‘Important for the documentation of Romani activism and history.’
Although the Pharrajimos features very early in German documentary film history, in the 1970s (in works by Peter Nestler, Melanie Spitta and Katrin Seybold), many key traumatic events went unnoticed during the long process of making it an official part of memory politics. One such instance was Berlin’s Memorial to the Sinti and Roma Murdered in Europe under the National Socialist Regime, which was finally completed in 2013 after a huge delay. (At this point, Ágnes Daróczi with Miklós Jancsó, active in Hungary, and Marika Schmiedt, located in Austria, should receive a mention for using the device of film as a memory palace.)
Romani Rose, a German Sinti civil rights activist and the head of the Central Council of German Sinti and Roma, struggled throughout his life and career, especially in the 1970s for the Roma genocide to be recognised by drawing international attention to it. His personal involvement as a survivor was also depicted in a film which he co-directed with the writer and screenwriter Michael Krausnick in 1994. Thus, his internal point of view is clearly expressed by choosing to base the documentary on archival materials, historical documents and survivors’ testimonies telling the story of forty Romani and Sinti children who were taken to the Catholic St. Josefspflege institution in Mulfingen (Baden-Württemberg, Germany) after their parents had been deported to concentration camps.
These innocent children were the objects of eugenic research, experimented upon by Eva Justin, who was the assistant of ‘racial scientist’ Robert Ritter and an employee of the Racial Hygiene and Demographic Biology Research Unit. In the process of collecting material for her doctoral thesis, photos were taken, films were shot of them performing activities such as playing games and working, and they were measured, classified and observed in order to demonstrate their antisocial attributes. In May 1944 they, too, were deported to Auschwitz; only four of them survived.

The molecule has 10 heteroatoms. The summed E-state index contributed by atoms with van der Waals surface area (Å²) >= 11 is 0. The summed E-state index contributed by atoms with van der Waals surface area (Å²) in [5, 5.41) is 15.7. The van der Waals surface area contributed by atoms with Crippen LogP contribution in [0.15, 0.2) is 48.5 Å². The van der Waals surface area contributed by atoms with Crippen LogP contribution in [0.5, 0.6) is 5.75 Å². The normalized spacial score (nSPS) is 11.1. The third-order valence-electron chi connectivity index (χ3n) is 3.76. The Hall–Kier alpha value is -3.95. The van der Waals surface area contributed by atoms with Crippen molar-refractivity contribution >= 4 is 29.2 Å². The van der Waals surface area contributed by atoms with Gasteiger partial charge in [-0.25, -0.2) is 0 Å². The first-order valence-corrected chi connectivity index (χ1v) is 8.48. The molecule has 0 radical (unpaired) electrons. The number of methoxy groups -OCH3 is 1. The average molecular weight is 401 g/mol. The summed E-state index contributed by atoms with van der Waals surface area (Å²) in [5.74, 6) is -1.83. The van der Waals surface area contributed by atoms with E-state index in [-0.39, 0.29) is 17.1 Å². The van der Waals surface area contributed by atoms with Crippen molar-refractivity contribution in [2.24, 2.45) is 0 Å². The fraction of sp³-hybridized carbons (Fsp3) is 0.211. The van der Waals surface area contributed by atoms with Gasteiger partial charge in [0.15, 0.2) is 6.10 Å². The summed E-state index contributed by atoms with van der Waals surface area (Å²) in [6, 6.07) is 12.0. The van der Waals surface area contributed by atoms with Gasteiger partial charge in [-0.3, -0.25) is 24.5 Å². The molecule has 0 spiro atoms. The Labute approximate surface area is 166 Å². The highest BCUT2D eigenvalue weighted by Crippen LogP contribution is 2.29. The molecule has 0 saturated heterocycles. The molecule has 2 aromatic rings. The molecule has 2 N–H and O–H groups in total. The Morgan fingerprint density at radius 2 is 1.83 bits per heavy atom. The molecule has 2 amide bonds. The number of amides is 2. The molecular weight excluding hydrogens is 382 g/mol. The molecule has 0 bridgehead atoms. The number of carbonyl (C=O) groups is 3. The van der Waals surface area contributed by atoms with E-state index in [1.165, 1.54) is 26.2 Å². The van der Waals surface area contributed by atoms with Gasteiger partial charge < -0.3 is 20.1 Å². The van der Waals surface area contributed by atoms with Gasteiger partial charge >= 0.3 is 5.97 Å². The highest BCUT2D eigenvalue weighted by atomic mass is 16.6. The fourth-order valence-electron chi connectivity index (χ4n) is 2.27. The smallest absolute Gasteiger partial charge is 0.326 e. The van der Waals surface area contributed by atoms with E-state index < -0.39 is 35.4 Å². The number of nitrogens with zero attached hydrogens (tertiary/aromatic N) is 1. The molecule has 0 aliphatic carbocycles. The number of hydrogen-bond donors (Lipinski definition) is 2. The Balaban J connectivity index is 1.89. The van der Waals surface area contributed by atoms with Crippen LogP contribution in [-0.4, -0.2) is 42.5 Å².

The film consists of accurately narrated archival footage, reconstructing the events and reflecting upon them through the recollections of three survivors, Angela Wagner, Emil Reinhardt and Amalie Schaich. Although the film is made in the style of a television documentary, with a realistic storyline, the poetically blurred images of trains, rails and original locations bridge the past and the present, with the shooting becoming a crucial, mediated act of recovery. The roundabout that the children repeatedly play on and the naive or irresponsibly complicit Catholic sisters serve as metaphors for the traumatic memories.
Film extracts of We’ll Meet Again in Heaven are played in a loop at a memorial site, namely in the thirteenth barrack of the Memorial and Museum Auschwitz-Birkenau, facing the watercolour portraits of Romani prisoners made by the Jewish prisoner Dina Gottliebova. In this environment, St Josefspflege becomes a metaphor, but the film itself explains the history of Romani communities by showing their suffering during World War II. Furthermore, the film documents an important instance of Romani activism.
If a historical film can build collective memory, this example is infinitely relevant in proving the importance of the medium.
CIVIS Award 95, ARD
Nominated for Adolf-Grimme Award
http://krausnick-info.de/site01.html (accessed on July 20 2017)
Pócsik, Andrea: ‘Vetített kép, festett kép. Az Auschwitz Múzeum roma kiállításának varázslatos szeglete’ [Screened Image, Painted Image: The Magic Corner of the Roma Exhibition in Auschwitz Museum], Amaro Drom, August 2009, pp. 30–31